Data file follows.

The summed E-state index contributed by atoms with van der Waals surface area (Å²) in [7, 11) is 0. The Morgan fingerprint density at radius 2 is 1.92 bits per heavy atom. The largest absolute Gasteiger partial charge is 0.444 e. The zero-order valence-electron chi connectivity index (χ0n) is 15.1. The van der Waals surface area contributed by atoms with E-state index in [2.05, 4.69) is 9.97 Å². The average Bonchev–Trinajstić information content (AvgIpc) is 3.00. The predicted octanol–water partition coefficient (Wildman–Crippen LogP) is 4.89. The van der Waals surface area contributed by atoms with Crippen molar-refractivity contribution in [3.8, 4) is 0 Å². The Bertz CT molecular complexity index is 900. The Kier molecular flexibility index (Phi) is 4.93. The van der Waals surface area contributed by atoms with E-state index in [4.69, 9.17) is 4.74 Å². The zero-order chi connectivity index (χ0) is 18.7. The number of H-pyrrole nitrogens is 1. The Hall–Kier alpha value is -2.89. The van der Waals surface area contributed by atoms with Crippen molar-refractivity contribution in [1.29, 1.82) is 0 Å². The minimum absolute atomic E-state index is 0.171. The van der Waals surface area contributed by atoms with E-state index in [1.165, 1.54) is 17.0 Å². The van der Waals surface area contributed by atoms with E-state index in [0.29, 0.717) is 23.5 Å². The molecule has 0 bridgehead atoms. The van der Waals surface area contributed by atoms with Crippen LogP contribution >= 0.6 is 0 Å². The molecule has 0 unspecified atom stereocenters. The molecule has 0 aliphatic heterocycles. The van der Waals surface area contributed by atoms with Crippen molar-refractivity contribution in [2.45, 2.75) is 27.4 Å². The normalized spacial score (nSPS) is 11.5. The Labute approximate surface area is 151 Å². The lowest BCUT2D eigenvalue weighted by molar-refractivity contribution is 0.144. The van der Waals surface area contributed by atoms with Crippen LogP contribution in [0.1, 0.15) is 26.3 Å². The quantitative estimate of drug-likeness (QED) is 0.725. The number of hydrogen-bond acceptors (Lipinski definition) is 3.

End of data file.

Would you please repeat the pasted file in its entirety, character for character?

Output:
The summed E-state index contributed by atoms with van der Waals surface area (Å²) in [7, 11) is 0. The Morgan fingerprint density at radius 2 is 1.92 bits per heavy atom. The largest absolute Gasteiger partial charge is 0.444 e. The zero-order valence-electron chi connectivity index (χ0n) is 15.1. The van der Waals surface area contributed by atoms with E-state index in [2.05, 4.69) is 9.97 Å². The average Bonchev–Trinajstić information content (AvgIpc) is 3.00. The predicted octanol–water partition coefficient (Wildman–Crippen LogP) is 4.89. The van der Waals surface area contributed by atoms with Crippen molar-refractivity contribution in [3.8, 4) is 0 Å². The Bertz CT molecular complexity index is 900. The Kier molecular flexibility index (Phi) is 4.93. The van der Waals surface area contributed by atoms with E-state index in [4.69, 9.17) is 4.74 Å². The zero-order chi connectivity index (χ0) is 18.7. The number of H-pyrrole nitrogens is 1. The Hall–Kier alpha value is -2.89. The van der Waals surface area contributed by atoms with Crippen molar-refractivity contribution in [1.29, 1.82) is 0 Å². The minimum absolute atomic E-state index is 0.171. The van der Waals surface area contributed by atoms with E-state index in [1.165, 1.54) is 17.0 Å². The van der Waals surface area contributed by atoms with E-state index in [0.29, 0.717) is 23.5 Å². The molecule has 0 bridgehead atoms. The van der Waals surface area contributed by atoms with Crippen LogP contribution >= 0.6 is 0 Å². The molecule has 0 unspecified atom stereocenters. The molecule has 0 aliphatic heterocycles. The van der Waals surface area contributed by atoms with Crippen molar-refractivity contribution in [2.45, 2.75) is 27.4 Å². The normalized spacial score (nSPS) is 11.5. The Labute approximate surface area is 151 Å². The lowest BCUT2D eigenvalue weighted by molar-refractivity contribution is 0.144. The van der Waals surface area contributed by atoms with Crippen LogP contribution in [0.1, 0.15) is 26.3 Å². The quantitative estimate of drug-likeness (QED) is 0.725. The number of hydrogen-bond acceptors (Lipinski definition) is 3.